Hand-made socks were a major motivator in learning to knit, and I really love making them (which is a relief; I was afraid that it might be too tedious). It’s a simple and compact project that I can carry everywhere I go.
Although my first pair of socks took about 3 months to complete, this second pair was finished in 4 weeks. And they are much longer! I did a basic calculation, and estimate that each sock contains about 12,000 stitches. Sock knitters, does that number seem correct? It makes me dizzy.
I used 47″ #3 Addi Turbo Lace needles, and followed Liat Gatt’s pattern for toe-up socks on magic loop. The self-striping yarn was donated to and from the Boys & Girls Club (I used to volunteer as a sewing teacher, and still pop in when I have the chance. The coordinator of the sewing program is an amazing lady. Thank you to Donna for supporting my growth as a maker, and for fostering that love of craft in so many children.).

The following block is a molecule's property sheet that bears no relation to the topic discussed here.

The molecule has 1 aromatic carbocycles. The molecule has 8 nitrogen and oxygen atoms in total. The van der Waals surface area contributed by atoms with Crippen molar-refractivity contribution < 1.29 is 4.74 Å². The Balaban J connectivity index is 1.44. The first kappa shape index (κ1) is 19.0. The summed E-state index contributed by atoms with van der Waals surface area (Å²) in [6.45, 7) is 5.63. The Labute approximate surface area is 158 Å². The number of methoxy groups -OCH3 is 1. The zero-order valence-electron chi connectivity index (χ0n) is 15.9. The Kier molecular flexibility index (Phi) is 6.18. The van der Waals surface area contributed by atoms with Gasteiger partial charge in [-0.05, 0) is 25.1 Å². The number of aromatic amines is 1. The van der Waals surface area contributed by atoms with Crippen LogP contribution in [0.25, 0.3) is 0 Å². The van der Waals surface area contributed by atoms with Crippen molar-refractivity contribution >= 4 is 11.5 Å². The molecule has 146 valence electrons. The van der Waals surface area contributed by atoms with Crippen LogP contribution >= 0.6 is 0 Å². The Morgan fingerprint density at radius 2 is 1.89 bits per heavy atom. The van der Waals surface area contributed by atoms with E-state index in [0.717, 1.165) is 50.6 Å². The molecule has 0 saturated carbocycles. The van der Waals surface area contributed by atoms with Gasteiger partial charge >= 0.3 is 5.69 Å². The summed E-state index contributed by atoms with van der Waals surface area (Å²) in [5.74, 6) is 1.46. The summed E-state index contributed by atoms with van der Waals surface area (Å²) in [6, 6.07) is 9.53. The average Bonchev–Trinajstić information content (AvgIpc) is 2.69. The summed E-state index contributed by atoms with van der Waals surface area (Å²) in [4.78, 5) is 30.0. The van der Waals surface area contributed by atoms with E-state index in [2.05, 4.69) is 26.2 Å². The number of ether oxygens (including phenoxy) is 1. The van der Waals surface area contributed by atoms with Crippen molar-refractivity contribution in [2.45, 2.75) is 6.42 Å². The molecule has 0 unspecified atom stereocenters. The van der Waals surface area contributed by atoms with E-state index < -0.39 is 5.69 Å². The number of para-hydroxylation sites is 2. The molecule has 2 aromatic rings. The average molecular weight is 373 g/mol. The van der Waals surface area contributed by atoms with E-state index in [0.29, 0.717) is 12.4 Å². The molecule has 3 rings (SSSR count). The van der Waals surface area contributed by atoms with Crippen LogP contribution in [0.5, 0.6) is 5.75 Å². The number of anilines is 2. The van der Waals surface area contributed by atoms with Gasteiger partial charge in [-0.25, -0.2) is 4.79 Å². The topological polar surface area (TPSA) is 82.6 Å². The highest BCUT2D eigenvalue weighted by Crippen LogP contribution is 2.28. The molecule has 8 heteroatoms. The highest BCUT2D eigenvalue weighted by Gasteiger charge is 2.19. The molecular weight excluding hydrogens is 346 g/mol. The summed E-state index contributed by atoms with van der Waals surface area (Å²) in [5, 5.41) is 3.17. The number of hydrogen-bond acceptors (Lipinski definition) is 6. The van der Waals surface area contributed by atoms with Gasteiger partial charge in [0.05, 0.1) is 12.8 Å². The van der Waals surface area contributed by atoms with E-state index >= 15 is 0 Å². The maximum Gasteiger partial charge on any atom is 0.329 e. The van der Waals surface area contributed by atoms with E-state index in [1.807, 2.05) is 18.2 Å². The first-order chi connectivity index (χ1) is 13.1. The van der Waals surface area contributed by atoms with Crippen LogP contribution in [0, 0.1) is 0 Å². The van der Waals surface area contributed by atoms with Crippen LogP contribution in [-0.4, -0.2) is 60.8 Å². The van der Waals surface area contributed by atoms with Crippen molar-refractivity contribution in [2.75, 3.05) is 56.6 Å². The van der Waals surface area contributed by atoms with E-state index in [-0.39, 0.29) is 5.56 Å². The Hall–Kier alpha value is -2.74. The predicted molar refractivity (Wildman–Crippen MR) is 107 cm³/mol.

As a designer, I usually want control over colors and stripes. This was my first time working with self-striping, and I am definitely a convert. It was exciting to see the colors and stripes emerge, and the pattern helped me track my progress as well as hide any flaws.
I have several balls of donated self-striping to get through, and then I can’t wait to select new yarns for myself! I keep window-shopping (or more accurately, browser-tab shopping), but I think I will refrain from online shopping and instead pick up future pairs of socks on trips. The idea of seeking out a local yarn shop, in foreign localities, and creating my own souvenir is so… romantic! This is not a word I use regularly.
I love the contrast cuff, and will integrate contrast toes and heels in future socks. This aquamarine yarn is a bamboo-nylon blend. It’s definitely thicker than the fingering-weight, and so I did the ribbing on #1 needles. I was concerned about the weight discrepancy, but I think it totally works for the cuff.
I live in LA, but luckily I have icy feet, so handmade wool socks will actually get worn this winter. But future sock yarns may be more of the bamboo persuasion.